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How to Interact with Foreigners, and other Olympics Propaganda

Don't be "excessive" when helping handicapped people.
The diagram shows how to say "Beijing Welcomes You" in sign language.
Today I happened across a new series of posters on the neighborhood propaganda bulletin boards about etiquette to be observed during the Olympics.  Olympics propaganda is not new to Beijing, nor are paternalistic slogans on how to be a "civilized" citizen, but this new series in particular caught my eye because of one poster with a list of rules for how to act around foreigners.  Always curious to understand more about Chinese behavior towards us Western folk, I stopped to take a closer look.  Most delightful was a list of eight questions Chinese are not to ask us, which if observed, would leave these curious and enthusiastic hosts with essentially nothing with which to make conversation.  Following are some translated excerpts along with photos from some of the posters:

Smile When Communicating with Foreigners

A Smile is Beijing's Best Business Card -- A Smile is the Whole World's Propriety

"Eight Don't-Asks" When Chatting with Foreign Guests

Rules for Interacting with Foreigners
Don't ask about income or expenses, don't ask about age, don't ask about love life or marriage, don't ask about health, don't ask about someone's home or address, don't ask about personal experience, don't ask about religious beliefs or political views, don't ask what someone does.

General Rules for Etiquette with Foreigners

One's manners and bearing, and image should be graceful;
Be neither humble nor haughty, but at ease and self possessed;
Seek commonalities while reserving differences, have reason and integrity;
Adapt to others' customs, respect ethical code;
Abide by agreements, adhere to promises;
Be enthusiastic in moderation, differentiate between insiders and outsiders;
Be appropriately modest, be affirmed in yourself;
Do not ask private questions, respect others' customs;
Ladies first, be gentlemanly;
Seat honored guests on the right, and get along harmoniously.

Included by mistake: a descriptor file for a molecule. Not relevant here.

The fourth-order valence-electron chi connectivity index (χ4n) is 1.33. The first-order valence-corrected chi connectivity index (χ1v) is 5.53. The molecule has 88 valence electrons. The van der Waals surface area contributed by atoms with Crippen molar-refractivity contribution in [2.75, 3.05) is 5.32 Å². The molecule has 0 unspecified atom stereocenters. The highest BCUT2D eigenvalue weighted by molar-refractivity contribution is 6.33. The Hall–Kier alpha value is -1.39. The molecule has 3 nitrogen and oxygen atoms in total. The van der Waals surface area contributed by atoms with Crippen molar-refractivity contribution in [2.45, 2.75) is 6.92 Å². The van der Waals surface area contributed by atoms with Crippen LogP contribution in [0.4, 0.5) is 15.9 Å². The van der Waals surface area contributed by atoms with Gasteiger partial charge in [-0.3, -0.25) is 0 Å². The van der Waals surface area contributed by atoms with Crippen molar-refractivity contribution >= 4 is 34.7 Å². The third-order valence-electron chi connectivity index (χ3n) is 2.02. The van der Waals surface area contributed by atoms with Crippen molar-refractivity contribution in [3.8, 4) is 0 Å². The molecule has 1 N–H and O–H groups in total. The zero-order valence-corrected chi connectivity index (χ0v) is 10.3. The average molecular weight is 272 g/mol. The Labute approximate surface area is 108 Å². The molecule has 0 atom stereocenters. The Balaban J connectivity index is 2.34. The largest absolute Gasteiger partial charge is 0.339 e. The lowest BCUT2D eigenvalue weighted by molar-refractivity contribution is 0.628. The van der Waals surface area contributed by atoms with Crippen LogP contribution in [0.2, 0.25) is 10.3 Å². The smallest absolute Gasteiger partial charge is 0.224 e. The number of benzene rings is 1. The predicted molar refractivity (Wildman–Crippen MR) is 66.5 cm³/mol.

(The man in the lower-left bubble says: "This is Mr. Peter.")

I'd say the highlight of this translation is the line "differentiate between insiders and outsiders," neiwai youbie.  One online dictionary chose to translate this four-character phrase as "keep inside information from outsiders or foreigners," which I suppose is also a valid interpretation for the more paranoid reader.

Also amusing were some of the guidelines for interacting with handicapped athletes:

Don't say bad things to handicapped people!

Etiquette for Interacting with Handicapped Athletes

  1. You should use polite and standard forms of address for handicapped athletes.

  2. Try to keep as light as you can with handicapped overtones.

  3. Pay attention to how you congratulate handicapped athletes.

Pay attention to avoiding taboo subjects, quit using bad platitudes, and do not use insulting or discriminatory contemptuous or derogatory terms to address the disabled.  Say things such as, "You are amazing," or "You are really great."  When chatting with the visually impaired, do not say things like "It's up ahead," or "It's over there."  When chatting with athletes who are paraplectic in their upper body, do not say things like "It's behind you."

I'm not sure I understand the last tip; presumedly it's cruel to tell someone something is behind them if their upper body is crippled.

Lastly, there was one rule on a poster about proper behavior for commuters and pedestrians that seemed a bit odd:
When men and women are walking together, men should generally walk on the outside, and the person carrying things should normally walk on the right.  Men should help women carry things, but must not help women carry their handbags.  When three people are walking side-by-side, elderly should walk in the middle.  Where there are many cars around, men should walk on the side of the sidewalk closer to the street.  When four people are walking together, it is best to walk two-by-two.
It sounds to me as if the people are being asked to mobilize into tactically advantageous walking formations, so as to maximize protection for women and elderly against rough and rowdy foreign hordes which will soon be threatening the safety of Beijing's streets and sidewalks with unchecked groping and thieving.  To sum up, it seems the message behind these posters is "Smile, but don't let the foreigners get close."  Beijing welcomes you, indeed!

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